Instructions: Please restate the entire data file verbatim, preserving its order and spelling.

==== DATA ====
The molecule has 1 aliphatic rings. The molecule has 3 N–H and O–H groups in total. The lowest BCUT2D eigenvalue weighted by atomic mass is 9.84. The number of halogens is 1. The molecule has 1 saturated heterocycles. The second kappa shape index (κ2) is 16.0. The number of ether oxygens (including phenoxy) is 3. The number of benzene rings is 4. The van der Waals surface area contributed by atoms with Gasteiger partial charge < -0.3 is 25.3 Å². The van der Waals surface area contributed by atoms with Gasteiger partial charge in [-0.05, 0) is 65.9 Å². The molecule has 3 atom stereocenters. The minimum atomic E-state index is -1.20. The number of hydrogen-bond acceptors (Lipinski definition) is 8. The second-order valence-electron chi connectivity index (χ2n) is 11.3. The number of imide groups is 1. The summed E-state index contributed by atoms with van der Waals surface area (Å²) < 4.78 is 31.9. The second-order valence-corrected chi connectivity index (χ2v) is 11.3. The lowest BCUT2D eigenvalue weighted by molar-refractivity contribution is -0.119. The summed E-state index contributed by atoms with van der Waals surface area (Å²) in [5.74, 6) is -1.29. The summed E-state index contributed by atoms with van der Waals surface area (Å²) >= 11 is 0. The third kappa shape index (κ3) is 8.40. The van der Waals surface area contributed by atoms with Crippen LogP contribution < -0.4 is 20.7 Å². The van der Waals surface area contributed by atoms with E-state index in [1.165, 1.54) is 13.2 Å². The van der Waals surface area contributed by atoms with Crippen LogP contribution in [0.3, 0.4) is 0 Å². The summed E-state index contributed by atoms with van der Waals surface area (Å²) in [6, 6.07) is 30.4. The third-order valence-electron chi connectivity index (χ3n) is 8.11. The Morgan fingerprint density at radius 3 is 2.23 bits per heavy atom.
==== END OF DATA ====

The molecule has 1 aliphatic rings. The molecule has 3 N–H and O–H groups in total. The lowest BCUT2D eigenvalue weighted by atomic mass is 9.84. The number of halogens is 1. The molecule has 1 saturated heterocycles. The second kappa shape index (κ2) is 16.0. The number of ether oxygens (including phenoxy) is 3. The number of benzene rings is 4. The van der Waals surface area contributed by atoms with Gasteiger partial charge < -0.3 is 25.3 Å². The van der Waals surface area contributed by atoms with Gasteiger partial charge in [-0.05, 0) is 65.9 Å². The molecule has 3 atom stereocenters. The minimum atomic E-state index is -1.20. The number of hydrogen-bond acceptors (Lipinski definition) is 8. The second-order valence-electron chi connectivity index (χ2n) is 11.3. The number of imide groups is 1. The summed E-state index contributed by atoms with van der Waals surface area (Å²) < 4.78 is 31.9. The second-order valence-corrected chi connectivity index (χ2v) is 11.3. The lowest BCUT2D eigenvalue weighted by molar-refractivity contribution is -0.119. The summed E-state index contributed by atoms with van der Waals surface area (Å²) in [5.74, 6) is -1.29. The summed E-state index contributed by atoms with van der Waals surface area (Å²) >= 11 is 0. The third kappa shape index (κ3) is 8.40. The van der Waals surface area contributed by atoms with Crippen LogP contribution < -0.4 is 20.7 Å². The van der Waals surface area contributed by atoms with E-state index in [1.165, 1.54) is 13.2 Å². The van der Waals surface area contributed by atoms with Crippen LogP contribution in [0.3, 0.4) is 0 Å². The summed E-state index contributed by atoms with van der Waals surface area (Å²) in [6, 6.07) is 30.4. The third-order valence-electron chi connectivity index (χ3n) is 8.11. The Morgan fingerprint density at radius 3 is 2.23 bits per heavy atom.